As a former teacher and school administrator, and now as a professor of educational administration, I have been heavily invested in the process of trying to improve schools and raise student achievement for almost 17 years. I am now convinced there are two things schools need more of if we want to see bigger gains in student learning: autonomy and accountability.
On both counts, charter schools get an "A," and the Kentucky General Assembly should seriously consider the charter legislation proposed by Rep. Brad Montell, R-Shelbyville.
Charter schools are public schools that operate with far more autonomy and accountability than traditional public schools. Under Montell's bill, charter schools may not discriminate against students in enrollment and must follow all laws and regulations relative to student health and safety and school budgeting and finance.
They also have to participate in the same state testing program and meet the same improvement targets as traditional schools. But otherwise, teachers and principals in charter schools are free to innovate curriculum, teaching methods, and the length and structure of the school day.
Significantly, this means charter school administrators also have far more leeway in hiring and evaluating teachers and setting their compensation and benefits. This is, in part, why the state's teachers unions are so opposed to charter schools, but also why charter schools typically operate with much lower per-pupil costs.
But a new study in the Teachers College Record shows that teacher working conditions in charter schools are the same in most ways compared with traditional schools. While the charter teachers said they worked harder, they also reported having much more authority in making school-wide instructional decisions.
This autonomy is good for students. One-size-fits-all state and federal education mandates, while well intentioned, have caused a serious narrowing of curricula and a near-total focus on testing. Individualized student learning, long a goal of good teachers, is harder than ever.
Rep. Carl Rollins, D-Midway, has introduced an alternative to charter school legislation that would create "districts of distinction," giving a select number of regular public schools charter-like autonomy. This is a good idea but schools under Rollins' plan are missing the other "A" that charter schools have in abundance: accountability.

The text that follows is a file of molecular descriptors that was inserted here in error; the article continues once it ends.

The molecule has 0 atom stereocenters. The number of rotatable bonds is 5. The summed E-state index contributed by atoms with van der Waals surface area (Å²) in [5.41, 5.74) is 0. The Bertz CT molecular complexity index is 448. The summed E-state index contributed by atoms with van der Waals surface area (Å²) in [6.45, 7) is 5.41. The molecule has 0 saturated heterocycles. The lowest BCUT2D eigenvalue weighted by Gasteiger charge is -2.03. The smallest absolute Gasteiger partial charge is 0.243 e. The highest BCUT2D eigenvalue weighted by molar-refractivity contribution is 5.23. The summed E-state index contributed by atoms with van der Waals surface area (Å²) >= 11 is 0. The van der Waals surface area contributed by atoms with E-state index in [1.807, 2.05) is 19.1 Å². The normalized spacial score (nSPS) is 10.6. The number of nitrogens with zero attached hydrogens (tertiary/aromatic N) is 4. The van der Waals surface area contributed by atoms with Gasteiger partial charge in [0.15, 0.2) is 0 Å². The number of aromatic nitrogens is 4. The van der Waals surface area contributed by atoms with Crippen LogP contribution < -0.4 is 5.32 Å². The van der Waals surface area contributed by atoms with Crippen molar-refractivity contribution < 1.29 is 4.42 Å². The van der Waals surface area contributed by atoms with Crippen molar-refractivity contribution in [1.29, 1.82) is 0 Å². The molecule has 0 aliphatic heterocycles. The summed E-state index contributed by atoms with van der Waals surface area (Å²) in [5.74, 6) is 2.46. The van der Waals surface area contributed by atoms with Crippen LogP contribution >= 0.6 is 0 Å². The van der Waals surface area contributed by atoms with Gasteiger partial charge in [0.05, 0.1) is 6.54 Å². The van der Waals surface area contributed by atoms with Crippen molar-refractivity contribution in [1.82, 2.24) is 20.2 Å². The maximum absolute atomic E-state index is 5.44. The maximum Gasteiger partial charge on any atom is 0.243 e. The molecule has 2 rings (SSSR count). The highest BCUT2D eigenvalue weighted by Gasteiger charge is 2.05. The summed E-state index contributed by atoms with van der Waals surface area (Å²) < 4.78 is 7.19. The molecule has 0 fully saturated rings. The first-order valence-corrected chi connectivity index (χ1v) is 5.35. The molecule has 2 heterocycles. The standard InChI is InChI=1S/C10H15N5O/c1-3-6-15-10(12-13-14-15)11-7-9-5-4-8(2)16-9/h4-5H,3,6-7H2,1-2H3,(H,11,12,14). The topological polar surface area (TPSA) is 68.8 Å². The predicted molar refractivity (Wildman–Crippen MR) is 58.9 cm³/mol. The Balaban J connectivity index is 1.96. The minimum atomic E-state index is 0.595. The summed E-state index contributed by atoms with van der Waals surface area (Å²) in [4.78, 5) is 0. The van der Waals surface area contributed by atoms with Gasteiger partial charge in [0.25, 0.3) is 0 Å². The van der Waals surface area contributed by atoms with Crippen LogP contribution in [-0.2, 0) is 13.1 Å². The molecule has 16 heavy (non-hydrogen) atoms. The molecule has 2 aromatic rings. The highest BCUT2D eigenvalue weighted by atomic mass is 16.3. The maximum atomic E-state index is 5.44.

To be fair, all schools in Kentucky face far more scrutiny and accountability for outcomes than in the past. Poor-performing schools can have their principal and school council removed, replace teachers, and even be subject to closure. No schools in the state have ever been shut down because of poor performance, however, and in rural areas this is simply not an option. In all districts, tenured teachers must be reassigned elsewhere unless administrators follow the lengthy, cumbersome (and often unsuccessful) process of having them removed for cause.
Mostly, low-performing schools continue to absorb enormous amounts of taxpayer money with little to show for it.
Charter schools, on the other hand, constantly operate with the ultimate form of accountability: If they fail to attract and retain students or meet state performance targets, they will be closed.
In fact, if they can't attract students, a charter school can't open in the first place. This means that in communities with high-quality schools, there will be little demand for charter schools. And in communities where parents — especially poor parents — long for more public school options for the children, charter schools must do better than their traditional school counterparts or risk losing students and facing closure.
Charter schools aren't a silver bullet that can solve all the state's educational woes. Like every enterprise —like every other school — some charter schools will succeed and others will fail.
Charter schools' autonomy might give them a better chance of succeeding, but their accountability will guarantee that a poor charter school will never continue costing taxpayers money and letting kids down.
And that makes it worth giving charters a chance.